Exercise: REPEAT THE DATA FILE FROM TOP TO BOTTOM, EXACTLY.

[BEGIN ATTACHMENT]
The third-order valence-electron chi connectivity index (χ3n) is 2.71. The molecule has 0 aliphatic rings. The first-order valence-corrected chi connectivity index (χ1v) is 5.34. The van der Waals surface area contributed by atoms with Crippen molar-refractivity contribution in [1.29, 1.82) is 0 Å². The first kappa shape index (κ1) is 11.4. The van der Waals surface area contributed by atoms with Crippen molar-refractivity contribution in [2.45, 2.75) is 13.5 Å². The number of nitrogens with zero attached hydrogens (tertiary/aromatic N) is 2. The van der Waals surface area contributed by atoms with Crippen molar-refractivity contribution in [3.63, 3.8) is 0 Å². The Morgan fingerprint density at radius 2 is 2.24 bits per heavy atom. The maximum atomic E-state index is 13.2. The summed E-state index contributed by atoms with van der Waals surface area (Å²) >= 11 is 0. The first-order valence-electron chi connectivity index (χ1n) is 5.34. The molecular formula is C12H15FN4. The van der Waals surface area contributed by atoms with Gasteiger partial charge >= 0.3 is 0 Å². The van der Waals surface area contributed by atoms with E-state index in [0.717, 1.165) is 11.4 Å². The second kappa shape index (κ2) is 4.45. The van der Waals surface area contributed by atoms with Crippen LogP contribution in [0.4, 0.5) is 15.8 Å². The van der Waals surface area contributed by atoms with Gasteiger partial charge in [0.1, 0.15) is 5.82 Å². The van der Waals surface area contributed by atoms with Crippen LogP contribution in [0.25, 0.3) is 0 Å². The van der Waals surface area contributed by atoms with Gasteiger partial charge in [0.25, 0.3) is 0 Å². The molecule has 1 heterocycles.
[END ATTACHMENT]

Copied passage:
The third-order valence-electron chi connectivity index (χ3n) is 2.71. The molecule has 0 aliphatic rings. The first-order valence-corrected chi connectivity index (χ1v) is 5.34. The van der Waals surface area contributed by atoms with Crippen molar-refractivity contribution in [1.29, 1.82) is 0 Å². The first kappa shape index (κ1) is 11.4. The van der Waals surface area contributed by atoms with Crippen molar-refractivity contribution in [2.45, 2.75) is 13.5 Å². The number of nitrogens with zero attached hydrogens (tertiary/aromatic N) is 2. The van der Waals surface area contributed by atoms with Crippen molar-refractivity contribution in [3.63, 3.8) is 0 Å². The Morgan fingerprint density at radius 2 is 2.24 bits per heavy atom. The maximum atomic E-state index is 13.2. The summed E-state index contributed by atoms with van der Waals surface area (Å²) >= 11 is 0. The first-order valence-electron chi connectivity index (χ1n) is 5.34. The molecular formula is C12H15FN4. The van der Waals surface area contributed by atoms with Gasteiger partial charge >= 0.3 is 0 Å². The van der Waals surface area contributed by atoms with E-state index in [0.717, 1.165) is 11.4 Å². The second kappa shape index (κ2) is 4.45. The van der Waals surface area contributed by atoms with Crippen LogP contribution in [0.4, 0.5) is 15.8 Å². The van der Waals surface area contributed by atoms with Gasteiger partial charge in [0.1, 0.15) is 5.82 Å². The van der Waals surface area contributed by atoms with Crippen LogP contribution in [0.25, 0.3) is 0 Å². The van der Waals surface area contributed by atoms with Gasteiger partial charge in [0.25, 0.3) is 0 Å². The molecule has 1 heterocycles.